What is a pump track? 

A pump track is an infinitely looping bike friendly track that features rollers, banked turns called berms, and jumps. It is most often built out of dirt and is designed to help riders improve their bike skills in a safe environment.  A basic oval pump track would have two straights and two turns - one on each end - connecting the two straights together creating a closed loop. 

Pump track building Steps

Step 1 Clear the land

Start with a clean slate

Clear and rake the land to help give you a better sense of what you’re working with. This will get your brain going and help you visualize the potential of the land.

Step 2 Brainstorm

Create a rough mental note of where the course is going to go.  I like to build courses with only two berms because berms are resource and labor intensive to build properly. 

Step 3 Prepare the foundation

Never use organic material as fill.

Remove organic material. It’s important to remove the organic material from the footprint of the course before building the foundation because organic material does not pack. Underneath the organic material there is  good usable soil which we can use to create the foundation of the course and as base layer for berms.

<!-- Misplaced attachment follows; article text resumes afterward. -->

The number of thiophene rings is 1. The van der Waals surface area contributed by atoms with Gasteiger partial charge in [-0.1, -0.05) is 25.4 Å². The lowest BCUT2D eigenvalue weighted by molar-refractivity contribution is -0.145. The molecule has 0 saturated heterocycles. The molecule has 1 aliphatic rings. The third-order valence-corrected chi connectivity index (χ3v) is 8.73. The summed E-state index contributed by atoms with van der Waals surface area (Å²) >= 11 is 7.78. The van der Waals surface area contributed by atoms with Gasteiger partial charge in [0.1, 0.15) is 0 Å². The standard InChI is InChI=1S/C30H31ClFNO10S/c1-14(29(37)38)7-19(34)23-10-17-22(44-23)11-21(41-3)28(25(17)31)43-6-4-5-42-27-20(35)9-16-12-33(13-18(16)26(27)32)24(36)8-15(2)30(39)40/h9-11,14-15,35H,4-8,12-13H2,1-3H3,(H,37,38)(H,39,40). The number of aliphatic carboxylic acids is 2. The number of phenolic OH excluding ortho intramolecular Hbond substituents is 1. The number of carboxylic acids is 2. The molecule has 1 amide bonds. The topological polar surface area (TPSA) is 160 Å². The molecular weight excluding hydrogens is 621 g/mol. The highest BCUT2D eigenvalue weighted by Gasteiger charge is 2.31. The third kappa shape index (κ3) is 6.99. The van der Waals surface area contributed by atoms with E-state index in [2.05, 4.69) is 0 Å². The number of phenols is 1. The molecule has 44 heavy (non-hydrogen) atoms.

Step 4 Drainage

Once the foundation has been roughed out we can identify potential drainage issues. For drainage, I like to use 4inch corrugated pipe which come in 10 foot long increments and only cost about 7 bucks a piece. For this project we used 4 pipes. Once installed you want a minimum of 4 inches of packed soil on top of the pipe. 

Step 5 Move Dirt

Nothing is set in stone; it’s just dirt.

Start with the area that is the hardest to access which is often the furthest point from the piles of dirt. As we place dirt, we sketch out feature we think we will want there, but will return later for the final shaping. Having a rough idea as to what feature will be in it’s place helps me visualize and build the rest of the features in its proximity. 


A few notes:

I can be indecisive about building features and the course layout. Like a rough draft of a paper, I'll deviate from the original script and refine as I go. Don’t be afraid to admit that a feature does not work, and start from scratch. It's not set in stone, it's just dirt. Granted that is much easier to say when you’re working with a machine.

If you run into nasty weather, take opportunity to check to see if the drainage works and also check and see how different soils behave when wet. Clay can be a royal pain the behind to move when wet while soil that is more sandy dirt is quite malleable.

For the  project  featured in the video we used about 75 cubic yards (5 tandem truck loads) of an imported Clay fill mixture. We also were able to use about 30-50 yards of native soil.

The elevation between the top and the bottom of the of the building zone was roughly 4 feet.

It took 6 about 6 ~ 8 hours days to complete with two experienced builders and a machine.

The dingo has a bucket width of 36 inches